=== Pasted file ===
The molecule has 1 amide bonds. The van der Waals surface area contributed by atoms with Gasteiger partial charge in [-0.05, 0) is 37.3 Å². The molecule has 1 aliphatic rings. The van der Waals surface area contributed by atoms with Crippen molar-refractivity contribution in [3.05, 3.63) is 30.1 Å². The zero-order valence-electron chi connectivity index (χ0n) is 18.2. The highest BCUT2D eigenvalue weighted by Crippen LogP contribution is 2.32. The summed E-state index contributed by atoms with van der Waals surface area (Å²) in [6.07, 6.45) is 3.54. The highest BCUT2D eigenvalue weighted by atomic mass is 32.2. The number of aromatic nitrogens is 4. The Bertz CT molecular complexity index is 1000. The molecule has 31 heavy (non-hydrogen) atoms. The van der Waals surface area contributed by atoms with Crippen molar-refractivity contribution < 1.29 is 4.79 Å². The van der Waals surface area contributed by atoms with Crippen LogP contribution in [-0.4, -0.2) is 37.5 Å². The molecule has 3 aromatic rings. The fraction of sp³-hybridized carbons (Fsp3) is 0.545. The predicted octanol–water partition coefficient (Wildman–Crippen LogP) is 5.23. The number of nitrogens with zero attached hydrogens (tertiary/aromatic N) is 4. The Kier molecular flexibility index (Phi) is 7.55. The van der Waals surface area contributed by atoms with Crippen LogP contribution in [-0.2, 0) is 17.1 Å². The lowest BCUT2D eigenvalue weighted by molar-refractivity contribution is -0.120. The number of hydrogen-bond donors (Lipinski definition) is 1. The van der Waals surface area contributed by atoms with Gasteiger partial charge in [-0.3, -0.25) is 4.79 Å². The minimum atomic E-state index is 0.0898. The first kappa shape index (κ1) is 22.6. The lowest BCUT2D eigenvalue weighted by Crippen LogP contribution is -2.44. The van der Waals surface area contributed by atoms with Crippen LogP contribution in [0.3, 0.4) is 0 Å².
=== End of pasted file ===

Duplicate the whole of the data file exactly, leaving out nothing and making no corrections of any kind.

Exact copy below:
The molecule has 1 amide bonds. The van der Waals surface area contributed by atoms with Gasteiger partial charge in [-0.05, 0) is 37.3 Å². The molecule has 1 aliphatic rings. The van der Waals surface area contributed by atoms with Crippen molar-refractivity contribution in [3.05, 3.63) is 30.1 Å². The zero-order valence-electron chi connectivity index (χ0n) is 18.2. The highest BCUT2D eigenvalue weighted by Crippen LogP contribution is 2.32. The summed E-state index contributed by atoms with van der Waals surface area (Å²) in [6.07, 6.45) is 3.54. The highest BCUT2D eigenvalue weighted by atomic mass is 32.2. The number of aromatic nitrogens is 4. The Bertz CT molecular complexity index is 1000. The molecule has 31 heavy (non-hydrogen) atoms. The van der Waals surface area contributed by atoms with Crippen molar-refractivity contribution < 1.29 is 4.79 Å². The van der Waals surface area contributed by atoms with Crippen LogP contribution in [-0.4, -0.2) is 37.5 Å². The molecule has 3 aromatic rings. The fraction of sp³-hybridized carbons (Fsp3) is 0.545. The predicted octanol–water partition coefficient (Wildman–Crippen LogP) is 5.23. The number of nitrogens with zero attached hydrogens (tertiary/aromatic N) is 4. The Kier molecular flexibility index (Phi) is 7.55. The van der Waals surface area contributed by atoms with Crippen LogP contribution in [-0.2, 0) is 17.1 Å². The lowest BCUT2D eigenvalue weighted by molar-refractivity contribution is -0.120. The number of hydrogen-bond donors (Lipinski definition) is 1. The van der Waals surface area contributed by atoms with Gasteiger partial charge in [-0.3, -0.25) is 4.79 Å². The minimum atomic E-state index is 0.0898. The first kappa shape index (κ1) is 22.6. The lowest BCUT2D eigenvalue weighted by Crippen LogP contribution is -2.44. The van der Waals surface area contributed by atoms with Crippen LogP contribution in [0.3, 0.4) is 0 Å².